Integrative Health Blog

See Your Dentist. It's Good for Your Heart!

Posted by on Sun, Aug 26, 2018

Recently you may have read or heard that "The American Heart Association (AHA) has said that Periodontal Disease (gum disease) is not a cause of heart disease." This statement was on virtually every news outlet including newspapers. What is interesting is that there was so little depth to this "news bite."

In fact, what the AHA said was that no one can say what the cause of heart disease actually is. By this, they mean that heart disease, the number one killer in the USA,  is a "multi-factorial" disease.

Heart disease has many contributors to its cause, and any of these contributors may indeed be the cause in any one patient. Contributors to heart disease include obesity, smoking, lack of exercise, genetics, periodontal disease, and other factors. No single factor might be the cause in any one case.

Inflammation and Heart Disease

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Tags: heart disease, biological dentistry, dental health, periodontal disease, gum disease, holistic dentistry

You Need This for a Healthy Mouth

Posted by on Mon, Oct 21, 2013

Laurie DeRosa RDH

Healthy Saliva = Healthy Mouth

In order for us to have a healthy mouth we need to have healthy saliva.

Saliva helps us to chew, taste and swallow.  It keeps our mouths moist, fights bacteria and helps to prevent bad breath, gum disease and decay.

If your salivary glands are healthy, your body could make up to two to four pints of saliva per day.  Most of your saliva is made during the day.  At night our mouths tend to be more dry. 

A Dry Mouth Can Lead to Dental Problems

Xerostomia is a condition also known as dry mouth and it occurs when our bodies do not produce enough salvia.  When this occurs the gums, tongue, and other tissues in the mouth can become swollen and cause discomfort.  Since bacteria are partial to this environment a dry mouth also leads to bad breath or halitosis. 

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Tags: biological dentistry, gum disease

Natural Dental Products for Healthy Teeth and Gums

Posted by on Mon, Jan 21, 2013

Healthy Mouth, Healthy Body

Believe it or not, when we are taking care of our teeth and mouth we are taking steps to a healthy body.

Daily home care for our teeth and gums is important and not just for the obvious reasons of keeping our teeth for a lifetime and not having bad breath, but a healthy mouth contributes to overall good health.

Natural Dental Products for Healthy Teeth and Gums

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Tags: health products, integrative health, dental health, periodontal disease, gum disease

Periodontal or Gum Disease, a Chronic Disease of Mankind!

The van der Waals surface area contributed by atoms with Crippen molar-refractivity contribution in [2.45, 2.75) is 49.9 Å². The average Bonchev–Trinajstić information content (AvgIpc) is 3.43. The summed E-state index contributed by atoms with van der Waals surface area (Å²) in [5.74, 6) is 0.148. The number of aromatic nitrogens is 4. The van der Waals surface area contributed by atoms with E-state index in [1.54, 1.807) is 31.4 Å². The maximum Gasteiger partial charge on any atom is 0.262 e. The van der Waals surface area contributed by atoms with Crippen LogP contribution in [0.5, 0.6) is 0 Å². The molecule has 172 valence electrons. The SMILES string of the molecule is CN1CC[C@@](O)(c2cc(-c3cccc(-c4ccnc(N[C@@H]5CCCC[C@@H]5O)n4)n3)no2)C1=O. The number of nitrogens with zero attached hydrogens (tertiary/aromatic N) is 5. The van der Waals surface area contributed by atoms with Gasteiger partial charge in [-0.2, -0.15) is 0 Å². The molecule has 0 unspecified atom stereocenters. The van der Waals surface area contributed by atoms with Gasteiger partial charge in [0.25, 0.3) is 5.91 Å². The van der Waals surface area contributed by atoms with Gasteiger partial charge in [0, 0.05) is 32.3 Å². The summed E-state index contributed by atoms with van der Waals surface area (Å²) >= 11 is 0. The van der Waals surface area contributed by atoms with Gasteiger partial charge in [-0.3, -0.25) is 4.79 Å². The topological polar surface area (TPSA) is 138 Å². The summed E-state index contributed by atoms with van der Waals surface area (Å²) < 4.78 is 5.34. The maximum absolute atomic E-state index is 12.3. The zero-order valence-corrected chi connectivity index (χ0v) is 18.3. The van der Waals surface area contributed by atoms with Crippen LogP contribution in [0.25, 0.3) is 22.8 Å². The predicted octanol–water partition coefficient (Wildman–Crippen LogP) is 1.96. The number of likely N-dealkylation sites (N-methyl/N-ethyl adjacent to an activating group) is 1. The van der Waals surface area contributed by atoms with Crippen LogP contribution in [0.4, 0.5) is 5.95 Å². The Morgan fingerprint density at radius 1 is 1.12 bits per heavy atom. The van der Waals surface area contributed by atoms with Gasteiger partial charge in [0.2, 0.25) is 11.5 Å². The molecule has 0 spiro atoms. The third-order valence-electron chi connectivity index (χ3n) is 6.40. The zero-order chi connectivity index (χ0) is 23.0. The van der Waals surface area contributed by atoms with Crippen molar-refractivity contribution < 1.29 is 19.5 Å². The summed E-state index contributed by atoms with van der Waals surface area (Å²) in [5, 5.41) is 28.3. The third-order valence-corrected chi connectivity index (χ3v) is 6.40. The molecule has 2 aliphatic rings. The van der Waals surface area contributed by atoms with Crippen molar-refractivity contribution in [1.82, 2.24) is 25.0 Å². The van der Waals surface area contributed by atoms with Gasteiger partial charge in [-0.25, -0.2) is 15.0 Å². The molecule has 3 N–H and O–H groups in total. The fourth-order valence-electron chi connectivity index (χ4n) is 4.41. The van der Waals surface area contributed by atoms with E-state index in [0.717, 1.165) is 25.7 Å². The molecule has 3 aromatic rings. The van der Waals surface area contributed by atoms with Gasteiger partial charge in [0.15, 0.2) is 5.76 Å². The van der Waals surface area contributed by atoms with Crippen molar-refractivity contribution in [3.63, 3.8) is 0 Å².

Posted by on Mon, Sep 24, 2012

Tom Baldwin DDS

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Tags: biological dentistry, holistic approach, dental health, periodontal disease, gum disease, holistic dentistry

Biofilm, Plaque and Your Dental Health

Posted by on Tue, Feb 21, 2012

Laurie DeRosa RDH

First, what is biofilm?

Biofilm is a collection of many types of bacteria surrounded by a slimy substance that can stick to most everything.  Biofilms can be found in our bathrooms, on our kitchen countertops, cutting boards and yes, the kitchen sink.

Over 900 types of bacteria can live in our mouths but not all at the same time. There are usually 100-200 species on different surfaces at any given time.  The bacteria on our teeth are different than those on the gums, cheek and tongue. Different sides of a single tooth can have different biofilms. 

The plaque that forms on our teeth is a type of biofilm.  Biofilms play an important role in the health of your mouth.  Basically, biofilms are bacterial cells that  will  team up on and around your teeth and under your gums forming clusters of unhealthy bacteria. If left alone, these bacteria will become toxic.   The cells actually feed off each other and if left undisturbed, will multiply and can cause periodontal disease.  

So how do I get this plaque biofilm off my teeth?

Daily brushing and flossing is the best way.  The surfaces of the teeth and gums need to stay consistently clean in order to keep the bacteria from becoming toxic.

You need to see your dental hygienist regularly so that any plaque that has worked its way down into your gums can be removed.  If it is left down under for too long plaque will harden.  You may have heard the terms "calculus" or "tartar" from your hygienist or tv commercials.  This is what plaque is called after it hardens.  Tartar is unhealthy and cannot be removed at home.  It will cause inflammation which can destroy the gums.   It only takes 24 hours for plaque to harden.  Left on the teeth and surrounding gums for too long leads to gum disease

How can I prevent gum disease?

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Tags: dental health, periodontal disease, plaque, biofilm, gum disease